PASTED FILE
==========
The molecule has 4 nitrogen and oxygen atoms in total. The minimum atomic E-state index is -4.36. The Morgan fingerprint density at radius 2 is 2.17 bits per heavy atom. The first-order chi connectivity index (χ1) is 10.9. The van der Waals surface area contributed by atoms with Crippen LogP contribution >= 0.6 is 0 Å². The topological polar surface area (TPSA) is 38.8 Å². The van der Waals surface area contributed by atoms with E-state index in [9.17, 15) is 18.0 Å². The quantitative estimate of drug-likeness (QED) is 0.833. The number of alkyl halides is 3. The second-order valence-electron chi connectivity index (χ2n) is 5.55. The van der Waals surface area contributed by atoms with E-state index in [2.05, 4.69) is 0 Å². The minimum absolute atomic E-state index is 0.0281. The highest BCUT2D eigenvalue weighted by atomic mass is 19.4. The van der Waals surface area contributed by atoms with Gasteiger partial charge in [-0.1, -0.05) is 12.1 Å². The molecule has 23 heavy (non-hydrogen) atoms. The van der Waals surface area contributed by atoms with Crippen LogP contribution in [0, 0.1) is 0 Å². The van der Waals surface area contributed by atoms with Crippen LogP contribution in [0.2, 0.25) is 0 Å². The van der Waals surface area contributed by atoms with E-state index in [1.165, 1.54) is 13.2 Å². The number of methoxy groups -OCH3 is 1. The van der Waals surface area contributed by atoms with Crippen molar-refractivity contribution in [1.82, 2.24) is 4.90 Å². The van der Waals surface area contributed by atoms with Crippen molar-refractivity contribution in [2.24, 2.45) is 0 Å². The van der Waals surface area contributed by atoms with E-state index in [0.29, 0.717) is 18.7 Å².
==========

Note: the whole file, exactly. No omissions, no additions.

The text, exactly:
The molecule has 4 nitrogen and oxygen atoms in total. The minimum atomic E-state index is -4.36. The Morgan fingerprint density at radius 2 is 2.17 bits per heavy atom. The first-order chi connectivity index (χ1) is 10.9. The van der Waals surface area contributed by atoms with Crippen LogP contribution >= 0.6 is 0 Å². The topological polar surface area (TPSA) is 38.8 Å². The van der Waals surface area contributed by atoms with E-state index in [9.17, 15) is 18.0 Å². The quantitative estimate of drug-likeness (QED) is 0.833. The number of alkyl halides is 3. The second-order valence-electron chi connectivity index (χ2n) is 5.55. The van der Waals surface area contributed by atoms with E-state index in [2.05, 4.69) is 0 Å². The minimum absolute atomic E-state index is 0.0281. The highest BCUT2D eigenvalue weighted by atomic mass is 19.4. The van der Waals surface area contributed by atoms with Gasteiger partial charge in [-0.1, -0.05) is 12.1 Å². The molecule has 23 heavy (non-hydrogen) atoms. The van der Waals surface area contributed by atoms with Crippen LogP contribution in [0, 0.1) is 0 Å². The van der Waals surface area contributed by atoms with Crippen LogP contribution in [0.2, 0.25) is 0 Å². The van der Waals surface area contributed by atoms with E-state index in [1.165, 1.54) is 13.2 Å². The number of methoxy groups -OCH3 is 1. The van der Waals surface area contributed by atoms with Crippen molar-refractivity contribution in [1.82, 2.24) is 4.90 Å². The van der Waals surface area contributed by atoms with Crippen molar-refractivity contribution in [2.24, 2.45) is 0 Å². The van der Waals surface area contributed by atoms with E-state index in [0.29, 0.717) is 18.7 Å².